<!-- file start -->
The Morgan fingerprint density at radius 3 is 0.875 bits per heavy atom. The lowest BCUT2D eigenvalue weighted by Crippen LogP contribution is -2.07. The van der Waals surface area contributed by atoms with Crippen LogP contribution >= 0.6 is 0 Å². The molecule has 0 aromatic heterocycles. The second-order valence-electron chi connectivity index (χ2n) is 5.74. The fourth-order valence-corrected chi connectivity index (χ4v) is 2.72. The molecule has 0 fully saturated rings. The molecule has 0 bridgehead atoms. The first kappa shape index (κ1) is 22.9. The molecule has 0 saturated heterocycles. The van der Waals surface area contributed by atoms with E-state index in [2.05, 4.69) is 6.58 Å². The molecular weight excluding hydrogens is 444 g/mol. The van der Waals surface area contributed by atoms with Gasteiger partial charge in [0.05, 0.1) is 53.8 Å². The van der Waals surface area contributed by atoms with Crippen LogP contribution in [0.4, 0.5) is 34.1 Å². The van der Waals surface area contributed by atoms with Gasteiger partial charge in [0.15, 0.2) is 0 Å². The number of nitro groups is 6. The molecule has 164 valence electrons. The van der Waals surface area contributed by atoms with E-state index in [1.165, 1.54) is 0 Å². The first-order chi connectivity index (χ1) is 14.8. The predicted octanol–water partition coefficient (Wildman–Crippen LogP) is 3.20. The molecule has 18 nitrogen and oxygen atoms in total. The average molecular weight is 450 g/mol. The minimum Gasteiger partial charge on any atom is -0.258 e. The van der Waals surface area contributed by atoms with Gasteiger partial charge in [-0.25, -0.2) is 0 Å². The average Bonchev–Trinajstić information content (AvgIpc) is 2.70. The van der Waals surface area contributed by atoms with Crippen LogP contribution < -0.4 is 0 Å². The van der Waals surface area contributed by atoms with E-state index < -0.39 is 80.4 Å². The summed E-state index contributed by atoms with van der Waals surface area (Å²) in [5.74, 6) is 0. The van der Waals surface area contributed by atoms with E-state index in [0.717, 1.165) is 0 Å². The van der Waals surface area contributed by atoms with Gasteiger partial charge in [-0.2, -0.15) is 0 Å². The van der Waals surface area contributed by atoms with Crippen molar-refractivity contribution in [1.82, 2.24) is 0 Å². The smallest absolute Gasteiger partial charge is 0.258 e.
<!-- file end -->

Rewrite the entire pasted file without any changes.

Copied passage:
The Morgan fingerprint density at radius 3 is 0.875 bits per heavy atom. The lowest BCUT2D eigenvalue weighted by Crippen LogP contribution is -2.07. The van der Waals surface area contributed by atoms with Crippen LogP contribution >= 0.6 is 0 Å². The molecule has 0 aromatic heterocycles. The second-order valence-electron chi connectivity index (χ2n) is 5.74. The fourth-order valence-corrected chi connectivity index (χ4v) is 2.72. The molecule has 0 fully saturated rings. The molecule has 0 bridgehead atoms. The first kappa shape index (κ1) is 22.9. The molecule has 0 saturated heterocycles. The van der Waals surface area contributed by atoms with E-state index in [2.05, 4.69) is 6.58 Å². The molecular weight excluding hydrogens is 444 g/mol. The van der Waals surface area contributed by atoms with Gasteiger partial charge in [0.05, 0.1) is 53.8 Å². The van der Waals surface area contributed by atoms with Crippen LogP contribution in [0.4, 0.5) is 34.1 Å². The van der Waals surface area contributed by atoms with Gasteiger partial charge in [0.15, 0.2) is 0 Å². The number of nitro groups is 6. The molecule has 164 valence electrons. The van der Waals surface area contributed by atoms with E-state index in [1.165, 1.54) is 0 Å². The first-order chi connectivity index (χ1) is 14.8. The predicted octanol–water partition coefficient (Wildman–Crippen LogP) is 3.20. The molecule has 18 nitrogen and oxygen atoms in total. The average molecular weight is 450 g/mol. The minimum Gasteiger partial charge on any atom is -0.258 e. The van der Waals surface area contributed by atoms with Gasteiger partial charge in [-0.25, -0.2) is 0 Å². The average Bonchev–Trinajstić information content (AvgIpc) is 2.70. The van der Waals surface area contributed by atoms with Crippen LogP contribution < -0.4 is 0 Å². The van der Waals surface area contributed by atoms with E-state index < -0.39 is 80.4 Å². The summed E-state index contributed by atoms with van der Waals surface area (Å²) in [5.74, 6) is 0. The van der Waals surface area contributed by atoms with E-state index in [0.717, 1.165) is 0 Å². The van der Waals surface area contributed by atoms with Gasteiger partial charge in [-0.2, -0.15) is 0 Å². The van der Waals surface area contributed by atoms with Crippen molar-refractivity contribution in [1.82, 2.24) is 0 Å². The smallest absolute Gasteiger partial charge is 0.258 e.